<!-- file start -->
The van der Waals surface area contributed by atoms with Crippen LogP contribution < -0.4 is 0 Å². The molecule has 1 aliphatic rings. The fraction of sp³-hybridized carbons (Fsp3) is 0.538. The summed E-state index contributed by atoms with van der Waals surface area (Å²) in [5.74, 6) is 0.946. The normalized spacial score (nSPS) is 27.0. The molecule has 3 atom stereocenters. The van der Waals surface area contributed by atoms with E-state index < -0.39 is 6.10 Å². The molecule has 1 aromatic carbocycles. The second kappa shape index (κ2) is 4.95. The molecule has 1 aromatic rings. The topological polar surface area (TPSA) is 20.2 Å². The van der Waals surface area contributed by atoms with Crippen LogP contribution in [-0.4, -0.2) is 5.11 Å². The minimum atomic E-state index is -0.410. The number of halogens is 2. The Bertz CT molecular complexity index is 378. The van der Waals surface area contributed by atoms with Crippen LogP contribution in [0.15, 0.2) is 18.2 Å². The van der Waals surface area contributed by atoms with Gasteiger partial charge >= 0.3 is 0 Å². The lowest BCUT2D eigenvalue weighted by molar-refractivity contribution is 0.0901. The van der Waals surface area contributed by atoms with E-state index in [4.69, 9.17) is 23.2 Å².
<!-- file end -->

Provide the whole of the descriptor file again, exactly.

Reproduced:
The van der Waals surface area contributed by atoms with Crippen LogP contribution < -0.4 is 0 Å². The molecule has 1 aliphatic rings. The fraction of sp³-hybridized carbons (Fsp3) is 0.538. The summed E-state index contributed by atoms with van der Waals surface area (Å²) in [5.74, 6) is 0.946. The normalized spacial score (nSPS) is 27.0. The molecule has 3 atom stereocenters. The van der Waals surface area contributed by atoms with E-state index < -0.39 is 6.10 Å². The molecule has 1 aromatic carbocycles. The second kappa shape index (κ2) is 4.95. The molecule has 1 aromatic rings. The topological polar surface area (TPSA) is 20.2 Å². The van der Waals surface area contributed by atoms with Crippen LogP contribution in [-0.4, -0.2) is 5.11 Å². The minimum atomic E-state index is -0.410. The number of halogens is 2. The Bertz CT molecular complexity index is 378. The van der Waals surface area contributed by atoms with Crippen LogP contribution in [0.15, 0.2) is 18.2 Å². The van der Waals surface area contributed by atoms with Gasteiger partial charge >= 0.3 is 0 Å². The lowest BCUT2D eigenvalue weighted by molar-refractivity contribution is 0.0901. The van der Waals surface area contributed by atoms with E-state index in [4.69, 9.17) is 23.2 Å².